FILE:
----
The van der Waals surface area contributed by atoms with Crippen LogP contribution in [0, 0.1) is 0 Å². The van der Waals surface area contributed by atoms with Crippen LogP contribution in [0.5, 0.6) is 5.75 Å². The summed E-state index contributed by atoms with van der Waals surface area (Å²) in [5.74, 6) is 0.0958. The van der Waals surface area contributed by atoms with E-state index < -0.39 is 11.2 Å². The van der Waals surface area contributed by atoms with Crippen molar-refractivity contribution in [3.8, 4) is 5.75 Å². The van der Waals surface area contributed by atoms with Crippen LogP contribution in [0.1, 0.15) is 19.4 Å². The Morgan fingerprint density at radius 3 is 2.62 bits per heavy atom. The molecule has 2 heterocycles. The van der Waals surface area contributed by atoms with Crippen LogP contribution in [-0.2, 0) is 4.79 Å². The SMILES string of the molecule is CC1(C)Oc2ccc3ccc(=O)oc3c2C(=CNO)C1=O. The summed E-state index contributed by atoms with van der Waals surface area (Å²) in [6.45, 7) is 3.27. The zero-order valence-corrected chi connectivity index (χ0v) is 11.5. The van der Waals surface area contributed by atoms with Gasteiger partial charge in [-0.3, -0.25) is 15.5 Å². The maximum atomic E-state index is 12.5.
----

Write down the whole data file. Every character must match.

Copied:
The van der Waals surface area contributed by atoms with Crippen LogP contribution in [0, 0.1) is 0 Å². The van der Waals surface area contributed by atoms with Crippen LogP contribution in [0.5, 0.6) is 5.75 Å². The summed E-state index contributed by atoms with van der Waals surface area (Å²) in [5.74, 6) is 0.0958. The van der Waals surface area contributed by atoms with E-state index < -0.39 is 11.2 Å². The van der Waals surface area contributed by atoms with Crippen molar-refractivity contribution in [3.8, 4) is 5.75 Å². The van der Waals surface area contributed by atoms with Crippen LogP contribution in [0.1, 0.15) is 19.4 Å². The Morgan fingerprint density at radius 3 is 2.62 bits per heavy atom. The molecule has 2 heterocycles. The van der Waals surface area contributed by atoms with Crippen LogP contribution in [-0.2, 0) is 4.79 Å². The SMILES string of the molecule is CC1(C)Oc2ccc3ccc(=O)oc3c2C(=CNO)C1=O. The summed E-state index contributed by atoms with van der Waals surface area (Å²) in [6.45, 7) is 3.27. The zero-order valence-corrected chi connectivity index (χ0v) is 11.5. The van der Waals surface area contributed by atoms with Gasteiger partial charge in [-0.3, -0.25) is 15.5 Å². The maximum atomic E-state index is 12.5.